They're 'Futzy" (at least up north they seem to be) but I'm at the point where thats kinda half the fun of keeping weird species as Bonsai. Ultimately it was a lesson to me that from here on out a tree in my collection needs to be able to overwinter in with the deciduous cold storage trees OR is fully tropical and lives inside leaves intact...I'll stay away from the borderline species from here on out.

-Jay

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Re: Fun with a Pomegranate

Post  Sakaki on Thu Oct 18, 2012 9:21 pm

drgonzo wrote:

As I say mine came inside in a cold window and did OK. But it was a leafless tree half the winter that still needed to be carefully watched for soil moisture.....

Iris is correct also in mentioning the tricky watering needs, I would let mine dry out to the point where the leaves were just starting to flag, then I would water deeply..

They sulk throughout spring and you have to be careful with your water BUT once the real heat of summer hits they go bananas and you can't stop 'em. Thats when I really pushed mine with regards extra fertilizer and full screeching sun all day long, I even put a piece of flagstone underneath the pot to help add extra heat.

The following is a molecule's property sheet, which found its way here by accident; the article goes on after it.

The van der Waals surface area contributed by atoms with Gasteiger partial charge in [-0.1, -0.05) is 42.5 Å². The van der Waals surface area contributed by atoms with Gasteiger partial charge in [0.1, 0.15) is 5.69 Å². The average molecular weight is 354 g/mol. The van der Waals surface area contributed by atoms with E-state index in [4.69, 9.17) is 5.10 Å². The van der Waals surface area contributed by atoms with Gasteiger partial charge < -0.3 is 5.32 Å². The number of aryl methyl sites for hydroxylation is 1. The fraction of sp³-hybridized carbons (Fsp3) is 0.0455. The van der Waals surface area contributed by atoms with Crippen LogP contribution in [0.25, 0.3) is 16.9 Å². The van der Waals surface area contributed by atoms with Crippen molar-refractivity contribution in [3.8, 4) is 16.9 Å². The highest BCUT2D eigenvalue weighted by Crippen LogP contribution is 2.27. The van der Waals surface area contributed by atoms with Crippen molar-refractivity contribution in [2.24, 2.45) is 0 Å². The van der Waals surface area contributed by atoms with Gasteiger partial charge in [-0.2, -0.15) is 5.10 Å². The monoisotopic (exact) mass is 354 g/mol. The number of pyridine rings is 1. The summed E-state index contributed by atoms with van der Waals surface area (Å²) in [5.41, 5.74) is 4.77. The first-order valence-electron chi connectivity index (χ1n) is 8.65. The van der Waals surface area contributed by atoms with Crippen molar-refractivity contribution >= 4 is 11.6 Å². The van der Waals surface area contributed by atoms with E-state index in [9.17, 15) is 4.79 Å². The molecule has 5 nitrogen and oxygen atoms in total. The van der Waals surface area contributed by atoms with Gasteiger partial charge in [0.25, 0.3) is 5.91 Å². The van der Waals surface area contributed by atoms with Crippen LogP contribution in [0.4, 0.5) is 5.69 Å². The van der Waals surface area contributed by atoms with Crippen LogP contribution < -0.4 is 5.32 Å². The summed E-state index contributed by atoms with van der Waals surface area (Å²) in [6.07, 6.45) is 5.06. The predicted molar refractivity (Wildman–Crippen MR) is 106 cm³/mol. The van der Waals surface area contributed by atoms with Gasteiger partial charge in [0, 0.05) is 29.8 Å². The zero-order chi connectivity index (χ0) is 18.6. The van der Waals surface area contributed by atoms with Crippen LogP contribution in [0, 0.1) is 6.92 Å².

They're 'Futzy" (at least up north they seem to be) but I'm at the point where thats kinda half the fun of keeping weird species as Bonsai. Ultimately it was a lesson to me that from here on out a tree in my collection needs to be able to overwinter in with the deciduous cold storage trees OR is fully tropical and lives inside leaves intact...I'll stay away from the borderline species from here on out.

-Jay

Hi Jay

After reading your post I am convinced that I owe the health of my poms to natural climate of my region.
I never take them in or out of a cold house or sun porch etc. They always stay outside all the year around as there is no frost, even minus degrees, during winters here.
Unfortunately (the other side of the medallion is that) I have to stay away from acers Sad

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Re: Fun with a Pomegranate

Post  Fore on Fri Oct 19, 2012 5:39 am

drgonzo wrote:..I'll stay away from the borderline species from here on out.

-Jay

So totally agree Wink But understand the desire for variety Razz

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Fun with a Pomegranate

Post  bonsaisr on Wed Jan 30, 2013 5:23 pm

So far, so good. I left my current pomegranate, 'Nishiki,' outdoors until first frost warning. I think 40 F is a bit conservative. The standard varieties are listed for USDA Zone 8 or 9, & even bonsai can take a light frost.
I put the tree in my sunporch in October and left it there until the beginning of December, when there was a chance the porch might drop below freezing. This variety is not deciduous under these conditions, but some leaves turned yellow. I put it under the fluorescent lights and it has been growing like mad ever since. It hasn't bloomed yet because I keep pinching it back. It will probably bloom when it goes outdoors in April or May.
Iris

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Re: Fun with a Pomegranate